Why We Need More Government, Not Less
We need more government nowadays, not less. Yet the role of government also needs to be modernized, in line with the specific challenges posed by an interconnected world economy.
What's the Latest Development?
President Obama's pending jobs legislation is a step in the right direction despite thirty years of bad policy aimed at downsizing government, says Columbia University economist Jeffrey Sachs. While globalization has promoted rapid technological development and raised the standard of living across many countries, it has also created problems. Low-skilled workers in rich countries have become the primary losers as their jobs go elsewhere. Globalization has also spread contagion such as corrosive banking practices, terrorism and global warming.
What's the Big Idea?
The call to downsize government is ill-suited to solve the problems that face our era, defined primarily by globalization. "Governments should promote high-quality education, to ensure that young people are prepared to face global competition. They should raise productivity by building modern infrastructure and promoting science and technology. And governments should cooperate globally to regulate those parts of the economy—notably finance and the environment—in which problems in one country can spill over to other parts of the world."
These five main food groups are important for your brain's health and likely to boost the production of feel-good chemicals.
We all know eating “healthy” food is good for our physical health and can decrease our risk of developing diabetes, cancer, obesity and heart disease. What is not as well known is that eating healthy food is also good for our mental health and can decrease our risk of depression and anxiety.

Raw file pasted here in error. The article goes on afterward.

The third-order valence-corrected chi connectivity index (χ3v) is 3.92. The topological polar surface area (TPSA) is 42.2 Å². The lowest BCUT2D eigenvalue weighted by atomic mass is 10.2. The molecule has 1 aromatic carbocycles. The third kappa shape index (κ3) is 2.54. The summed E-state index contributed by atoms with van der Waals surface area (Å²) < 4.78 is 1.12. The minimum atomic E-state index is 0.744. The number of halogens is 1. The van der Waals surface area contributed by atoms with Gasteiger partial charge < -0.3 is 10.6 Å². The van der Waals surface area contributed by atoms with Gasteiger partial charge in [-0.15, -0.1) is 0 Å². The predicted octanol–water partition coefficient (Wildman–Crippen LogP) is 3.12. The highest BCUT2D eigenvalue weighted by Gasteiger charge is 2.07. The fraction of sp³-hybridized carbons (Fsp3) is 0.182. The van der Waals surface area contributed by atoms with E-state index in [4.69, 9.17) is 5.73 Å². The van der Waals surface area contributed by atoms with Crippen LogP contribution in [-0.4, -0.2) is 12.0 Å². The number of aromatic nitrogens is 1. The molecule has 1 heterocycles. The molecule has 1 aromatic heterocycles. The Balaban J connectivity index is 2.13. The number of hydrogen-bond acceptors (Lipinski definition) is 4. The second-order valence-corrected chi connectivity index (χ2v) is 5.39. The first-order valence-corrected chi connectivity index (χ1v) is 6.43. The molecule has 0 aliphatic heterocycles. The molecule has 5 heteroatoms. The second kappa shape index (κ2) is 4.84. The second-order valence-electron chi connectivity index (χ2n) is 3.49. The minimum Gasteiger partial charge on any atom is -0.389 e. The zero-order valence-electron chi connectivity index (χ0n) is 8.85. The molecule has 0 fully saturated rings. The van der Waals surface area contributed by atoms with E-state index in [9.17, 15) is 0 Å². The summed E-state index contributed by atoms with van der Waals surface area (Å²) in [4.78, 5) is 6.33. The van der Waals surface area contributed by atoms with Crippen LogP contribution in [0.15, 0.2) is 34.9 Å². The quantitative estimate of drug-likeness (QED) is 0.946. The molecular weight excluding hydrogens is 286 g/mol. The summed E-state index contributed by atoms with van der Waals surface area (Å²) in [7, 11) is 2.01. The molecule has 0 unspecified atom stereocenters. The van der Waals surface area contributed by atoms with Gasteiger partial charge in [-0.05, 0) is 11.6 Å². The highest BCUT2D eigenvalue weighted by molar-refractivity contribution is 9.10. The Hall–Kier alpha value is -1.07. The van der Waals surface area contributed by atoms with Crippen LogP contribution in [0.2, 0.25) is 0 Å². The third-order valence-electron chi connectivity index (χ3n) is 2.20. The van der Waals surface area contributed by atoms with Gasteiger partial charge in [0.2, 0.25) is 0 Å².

Infographics show the classes and anxieties in the supposedly classless U.S. economy.
For those of us who follow politics, we’re used to commentators referring to the President’s low approval rating as a surprise given the U.S.'s “booming” economy. This seeming disconnect, however, should really prompt us to reconsider the measurements by which we assess the health of an economy. With a robust U.S. stock market and GDP and low unemployment figures, it’s easy to see why some think all is well. But looking at real U.S. wages, which have remained stagnant—and have, thus, in effect gone down given rising costs from inflation—a very different picture emerges. For the 1%, the economy is booming. For the rest of us, it’s hard to even know where we stand. A recent study by Porch (a home-improvement company) of blue-collar vs. white-collar workers shows how traditional categories are becoming less distinct—the study references "new-collar" workers, who require technical certifications but not college degrees. And a set of recent infographics from CreditLoan capturing the thoughts of America’s middle class as defined by the Pew Research Center shows how confused we are.
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